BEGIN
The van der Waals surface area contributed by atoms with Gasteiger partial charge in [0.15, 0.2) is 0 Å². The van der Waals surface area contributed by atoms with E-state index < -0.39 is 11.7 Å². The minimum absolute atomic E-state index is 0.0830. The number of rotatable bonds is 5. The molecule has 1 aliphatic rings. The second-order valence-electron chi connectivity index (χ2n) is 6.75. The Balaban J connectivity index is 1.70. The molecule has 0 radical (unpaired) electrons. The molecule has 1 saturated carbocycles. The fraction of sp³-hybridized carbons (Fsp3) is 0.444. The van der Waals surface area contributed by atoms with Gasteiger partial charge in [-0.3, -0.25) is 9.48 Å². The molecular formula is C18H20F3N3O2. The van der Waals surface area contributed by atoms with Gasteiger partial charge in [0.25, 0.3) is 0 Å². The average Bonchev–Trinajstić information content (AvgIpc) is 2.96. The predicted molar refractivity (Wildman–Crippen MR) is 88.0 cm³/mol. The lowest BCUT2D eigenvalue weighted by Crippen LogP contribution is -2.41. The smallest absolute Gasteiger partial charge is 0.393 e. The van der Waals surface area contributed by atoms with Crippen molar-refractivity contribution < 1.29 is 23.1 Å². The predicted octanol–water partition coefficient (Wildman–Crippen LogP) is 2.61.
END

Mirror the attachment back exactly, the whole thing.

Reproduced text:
The van der Waals surface area contributed by atoms with Gasteiger partial charge in [0.15, 0.2) is 0 Å². The van der Waals surface area contributed by atoms with E-state index < -0.39 is 11.7 Å². The minimum absolute atomic E-state index is 0.0830. The number of rotatable bonds is 5. The molecule has 1 aliphatic rings. The second-order valence-electron chi connectivity index (χ2n) is 6.75. The Balaban J connectivity index is 1.70. The molecule has 0 radical (unpaired) electrons. The molecule has 1 saturated carbocycles. The fraction of sp³-hybridized carbons (Fsp3) is 0.444. The van der Waals surface area contributed by atoms with Gasteiger partial charge in [-0.3, -0.25) is 9.48 Å². The molecular formula is C18H20F3N3O2. The van der Waals surface area contributed by atoms with Gasteiger partial charge in [0.25, 0.3) is 0 Å². The average Bonchev–Trinajstić information content (AvgIpc) is 2.96. The predicted molar refractivity (Wildman–Crippen MR) is 88.0 cm³/mol. The lowest BCUT2D eigenvalue weighted by Crippen LogP contribution is -2.41. The smallest absolute Gasteiger partial charge is 0.393 e. The van der Waals surface area contributed by atoms with Crippen molar-refractivity contribution < 1.29 is 23.1 Å². The predicted octanol–water partition coefficient (Wildman–Crippen LogP) is 2.61.